What’s more, you’ll also have a stronger foundation of base fitness to build on top of, when it’s appropriate to focus on improving your anaerobic energy production. That will be necessary for shorter, higher intensity efforts such as sprinting and making attacks.
You can build your endurance with lower intensity base training rides around zone two (using heart rate or power) or ‘muscular endurance’ blocks of perhaps 15 to 20 minutes each at lower cadences of around 60 to 80RPM.
Interval training close to intensities that work on VO2 max (e.g. the popular 30 seconds on/15 seconds off workout) can also be effective, while sweetspot training is also popular for riders with limited time. Sweetspot intervals take place at around 88-93% of your FTP, or approximately 75-85% of your maximum heart rate.
4. Schedule your workouts
Once you’ve set your long-term goals, short-term objectives and understood exactly what it is you’re striving for, the next step is to work backward and schedule the training sessions that will move you towards your desired outcome.
What you’re looking for here is a wide variety of workouts that fulfil the purpose outlined above. This will keep your training interesting and motivating, and result in greater adaptations since the body responds better when it’s challenged in different ways.
For structured workouts where you’re targeting specific training zones, indoor cycling apps such as Zwift, Trainerroad and Wahoo SYSTM are ideal for getting high-quality sessions done in a very time-efficient manner. Many of these apps also offer tailor-made training plans for you to follow.
Using ERG mode on a smart trainer, where the power is set at a prescribed output for your session (or the intervals within it), can really help with hitting the numbers necessary to achieve the desired improvements.
Indoor cycling also means you avoid any interruptions from traffic – again allowing you to get the most out of every session.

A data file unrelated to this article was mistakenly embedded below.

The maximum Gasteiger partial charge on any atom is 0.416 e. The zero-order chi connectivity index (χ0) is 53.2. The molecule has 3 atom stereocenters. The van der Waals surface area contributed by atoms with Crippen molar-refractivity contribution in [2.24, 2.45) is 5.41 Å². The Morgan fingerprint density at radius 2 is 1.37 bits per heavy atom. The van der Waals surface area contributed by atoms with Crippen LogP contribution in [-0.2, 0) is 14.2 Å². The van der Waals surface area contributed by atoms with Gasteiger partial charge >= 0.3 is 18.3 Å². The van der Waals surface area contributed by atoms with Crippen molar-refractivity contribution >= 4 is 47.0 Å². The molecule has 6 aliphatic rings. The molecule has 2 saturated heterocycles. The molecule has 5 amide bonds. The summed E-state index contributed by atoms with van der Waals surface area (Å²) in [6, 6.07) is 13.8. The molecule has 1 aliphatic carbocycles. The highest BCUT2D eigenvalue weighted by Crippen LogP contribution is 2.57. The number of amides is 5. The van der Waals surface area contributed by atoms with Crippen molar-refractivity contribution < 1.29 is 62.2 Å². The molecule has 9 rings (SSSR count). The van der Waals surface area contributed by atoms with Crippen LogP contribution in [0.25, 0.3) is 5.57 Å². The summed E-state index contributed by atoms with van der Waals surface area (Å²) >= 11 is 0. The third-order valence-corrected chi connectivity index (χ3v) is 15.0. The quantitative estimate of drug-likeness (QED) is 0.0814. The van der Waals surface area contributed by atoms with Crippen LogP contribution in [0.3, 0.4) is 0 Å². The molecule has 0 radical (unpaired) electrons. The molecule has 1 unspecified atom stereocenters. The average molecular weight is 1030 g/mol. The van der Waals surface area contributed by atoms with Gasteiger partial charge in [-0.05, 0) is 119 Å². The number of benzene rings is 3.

At the same time, variety and stimulation is important. One great tip is to have a dedicated winter bike that you’re happy to ride outdoors in bad conditions.
After all, you’re far more likely to get out onto the road or trail if you’re not too worried about wearing out expensive parts or having to meticulously clean your bike after your ride.
5. Feedback and adjustments
Finally, it’s important to constantly adjust your training as you go, based on how you’re responding to the workouts and how much time and energy you realistically have available.
Making tweaks and iterations will help ensure you’re not leaving any fitness on the table – or worse, risk overtraining and burnout.
Busy riders often underestimate the impact of stress external to training (such as work and family pressures) and the extent to which they can negatively affect athletic performance, so always stay on the conservative side and don’t be too wedded to what you originally planned at the outset.
In addition, leaving feedback on your key workouts, whether in a diary or as comments on your Strava file, will help you to avoid making the same mistakes in the future. It will also guide you towards the right training approach to take further down the line.